Media Contact

Lynette Kalsnes,; o: 612.274-7785; c: 612.270.8531

November 7, 2019

MINNEAPOLIS – The American Civil Liberties Union has completed a comprehensive study on mass incarceration in the state — and what actions we can take to dramatically reduce it. Were Minnesota to follow the reforms outlined in the “Blueprint for Smart Justice Minnesota,” by 2025 the state could have 5,484 fewer people in prison, saving more than $41 million dollars that could be spent on schools, roads, and other services that build communities.

Minnesotans take great pride in having one of the lowest incarceration rates in the country, but our justice system is far from perfect. While the national state imprisonment rate dropped by 7 percent between 2000 and 2016, Minnesota’s imprisonment rate spiked by a staggering 51 percent. The study is a two-year partnership between the ACLU and the Urban Institute.

Violations of probation play a big role in Minnesota’s swollen prison population. In 2018, two in five prison admissions were returns from supervision, and the vast majority of that group – 88 percent – had only violated the conditions of probation or supervision. That means people had to go back to prison for something as minor as missing a meeting – not for a new offense.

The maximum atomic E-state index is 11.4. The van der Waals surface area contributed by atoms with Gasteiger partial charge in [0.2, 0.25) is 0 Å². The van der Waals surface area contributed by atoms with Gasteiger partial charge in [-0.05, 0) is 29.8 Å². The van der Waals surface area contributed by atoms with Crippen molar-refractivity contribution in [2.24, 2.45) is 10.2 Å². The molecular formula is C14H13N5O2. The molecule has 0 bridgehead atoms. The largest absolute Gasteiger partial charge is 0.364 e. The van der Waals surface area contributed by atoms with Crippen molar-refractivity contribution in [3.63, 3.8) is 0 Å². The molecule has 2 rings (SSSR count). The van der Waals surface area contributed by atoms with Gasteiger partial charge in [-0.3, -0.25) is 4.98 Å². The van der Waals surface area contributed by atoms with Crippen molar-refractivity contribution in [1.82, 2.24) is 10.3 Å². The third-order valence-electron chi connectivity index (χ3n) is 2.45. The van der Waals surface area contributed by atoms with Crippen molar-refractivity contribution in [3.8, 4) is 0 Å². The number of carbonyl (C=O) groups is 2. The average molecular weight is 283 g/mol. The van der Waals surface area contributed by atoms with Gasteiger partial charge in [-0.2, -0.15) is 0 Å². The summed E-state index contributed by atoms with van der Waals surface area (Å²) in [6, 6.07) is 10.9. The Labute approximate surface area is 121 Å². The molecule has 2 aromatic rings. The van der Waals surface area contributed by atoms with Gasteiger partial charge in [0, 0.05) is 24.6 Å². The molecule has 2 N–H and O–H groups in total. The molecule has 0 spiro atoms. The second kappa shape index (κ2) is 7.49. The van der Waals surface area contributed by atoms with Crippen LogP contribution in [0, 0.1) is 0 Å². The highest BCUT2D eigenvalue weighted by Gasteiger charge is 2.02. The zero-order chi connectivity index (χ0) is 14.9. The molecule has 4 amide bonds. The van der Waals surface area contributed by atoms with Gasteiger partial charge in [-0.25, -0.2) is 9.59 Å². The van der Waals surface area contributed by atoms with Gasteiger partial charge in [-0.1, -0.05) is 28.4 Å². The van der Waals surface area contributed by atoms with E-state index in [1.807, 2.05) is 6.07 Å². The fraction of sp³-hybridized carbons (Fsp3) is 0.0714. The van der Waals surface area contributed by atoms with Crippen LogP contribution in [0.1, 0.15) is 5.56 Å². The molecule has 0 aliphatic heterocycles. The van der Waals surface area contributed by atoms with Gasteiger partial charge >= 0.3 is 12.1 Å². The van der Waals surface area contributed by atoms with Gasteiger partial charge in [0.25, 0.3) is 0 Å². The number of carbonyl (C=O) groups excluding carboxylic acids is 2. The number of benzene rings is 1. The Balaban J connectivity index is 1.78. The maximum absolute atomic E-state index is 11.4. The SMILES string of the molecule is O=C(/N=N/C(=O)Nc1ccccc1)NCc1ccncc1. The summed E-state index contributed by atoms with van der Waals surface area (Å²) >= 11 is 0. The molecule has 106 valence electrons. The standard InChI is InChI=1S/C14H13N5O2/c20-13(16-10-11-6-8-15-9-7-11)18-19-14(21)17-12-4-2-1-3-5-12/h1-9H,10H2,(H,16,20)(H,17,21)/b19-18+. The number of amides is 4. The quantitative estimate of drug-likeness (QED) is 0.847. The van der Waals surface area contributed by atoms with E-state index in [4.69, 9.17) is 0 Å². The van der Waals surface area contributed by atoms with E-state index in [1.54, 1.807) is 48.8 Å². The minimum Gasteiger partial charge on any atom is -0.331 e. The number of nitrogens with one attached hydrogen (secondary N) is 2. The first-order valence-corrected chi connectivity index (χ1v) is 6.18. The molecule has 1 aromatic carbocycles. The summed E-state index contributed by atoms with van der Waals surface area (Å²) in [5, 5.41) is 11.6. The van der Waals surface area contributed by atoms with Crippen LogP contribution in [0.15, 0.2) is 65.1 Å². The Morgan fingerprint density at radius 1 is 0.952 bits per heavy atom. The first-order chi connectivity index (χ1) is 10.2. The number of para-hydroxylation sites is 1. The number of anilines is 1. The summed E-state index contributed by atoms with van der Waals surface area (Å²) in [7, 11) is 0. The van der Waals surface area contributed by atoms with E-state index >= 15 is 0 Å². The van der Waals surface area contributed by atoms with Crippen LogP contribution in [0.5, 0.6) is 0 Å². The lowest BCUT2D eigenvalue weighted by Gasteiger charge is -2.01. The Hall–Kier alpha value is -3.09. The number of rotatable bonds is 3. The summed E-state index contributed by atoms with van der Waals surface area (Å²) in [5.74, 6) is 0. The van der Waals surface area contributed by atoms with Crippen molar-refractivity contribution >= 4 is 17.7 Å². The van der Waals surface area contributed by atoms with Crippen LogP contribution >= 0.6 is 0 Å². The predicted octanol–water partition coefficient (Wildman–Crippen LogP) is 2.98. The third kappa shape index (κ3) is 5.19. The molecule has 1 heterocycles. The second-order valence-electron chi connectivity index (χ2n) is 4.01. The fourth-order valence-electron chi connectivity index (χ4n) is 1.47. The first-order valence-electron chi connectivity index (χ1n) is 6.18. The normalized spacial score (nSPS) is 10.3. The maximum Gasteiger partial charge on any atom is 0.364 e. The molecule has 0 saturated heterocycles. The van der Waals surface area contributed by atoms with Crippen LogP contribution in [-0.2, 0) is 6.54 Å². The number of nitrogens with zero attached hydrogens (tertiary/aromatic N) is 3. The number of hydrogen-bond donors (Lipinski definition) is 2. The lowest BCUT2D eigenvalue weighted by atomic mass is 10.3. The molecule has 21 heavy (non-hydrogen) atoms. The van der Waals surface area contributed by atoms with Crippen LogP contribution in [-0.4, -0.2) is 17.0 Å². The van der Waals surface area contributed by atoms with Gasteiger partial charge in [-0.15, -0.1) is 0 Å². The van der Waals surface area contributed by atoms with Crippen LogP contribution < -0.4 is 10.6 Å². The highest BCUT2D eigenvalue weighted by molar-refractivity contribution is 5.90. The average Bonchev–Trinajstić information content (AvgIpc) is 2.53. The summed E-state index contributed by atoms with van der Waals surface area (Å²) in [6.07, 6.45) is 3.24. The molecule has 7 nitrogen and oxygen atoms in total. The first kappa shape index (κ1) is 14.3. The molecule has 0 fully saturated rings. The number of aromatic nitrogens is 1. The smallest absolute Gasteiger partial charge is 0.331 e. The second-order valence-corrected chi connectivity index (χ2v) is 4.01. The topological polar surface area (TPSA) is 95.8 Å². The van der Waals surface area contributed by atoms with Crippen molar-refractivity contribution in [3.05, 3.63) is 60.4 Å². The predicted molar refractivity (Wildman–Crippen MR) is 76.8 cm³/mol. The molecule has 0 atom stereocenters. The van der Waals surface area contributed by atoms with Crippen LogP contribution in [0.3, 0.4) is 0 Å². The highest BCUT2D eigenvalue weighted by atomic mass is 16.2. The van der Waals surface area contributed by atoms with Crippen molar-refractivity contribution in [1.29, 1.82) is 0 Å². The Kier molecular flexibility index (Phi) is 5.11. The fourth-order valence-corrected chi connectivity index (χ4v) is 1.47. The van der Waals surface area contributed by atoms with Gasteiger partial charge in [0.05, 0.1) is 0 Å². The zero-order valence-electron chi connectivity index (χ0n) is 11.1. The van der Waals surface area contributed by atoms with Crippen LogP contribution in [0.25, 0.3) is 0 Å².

That same year, one in five people in prison were there for drug offenses – the most common charge. Minnesota also keeps increasing the number of offenses considered felonies. Between 2001 and 2017, the number of people sent to prison for a felony jumped 69 percent, mostly due to drug offenses, which more than doubled over that period.

Unsurprisingly, Minnesota’s incarceration crisis has had a particularly severe impact on people of color. In 2017, Black Minnesotans accounted for only 5.6 percent of the state’s adult population but 34 percent of its prison population. The numbers are similarly troubling for Native Americans, who are imprisoned at nearly 14 times the rate of white adults.

But it doesn’t have to be this way: The ACLU has identified several actions Minnesota can take to reduce the high human and financial costs of mass incarceration. These recommendations include measures the ACLU of Minnesota is actively rallying for, including:

  • Full legalization of marijuana, particularly given the known racial disparities in the policing of possession.
  • Eliminating cash bail across offenses and limiting pretrial detention to the rare case where a person poses a serious, clear threat to others.
  • Capping probation terms: Lawmakers should pass legislation to cap probation terms and expressly prohibit probation from being extended based on wealth-based conditions such as the ability to pay fines, fees and restitution.
  • Reduce probation revocations: Minnesota lawmakers should pass legislation to prohibit incarceration as a response to any technical violation, regardless of the original offense.

For more information about what’s leading to Minnesota’s incarceration crisis, go to: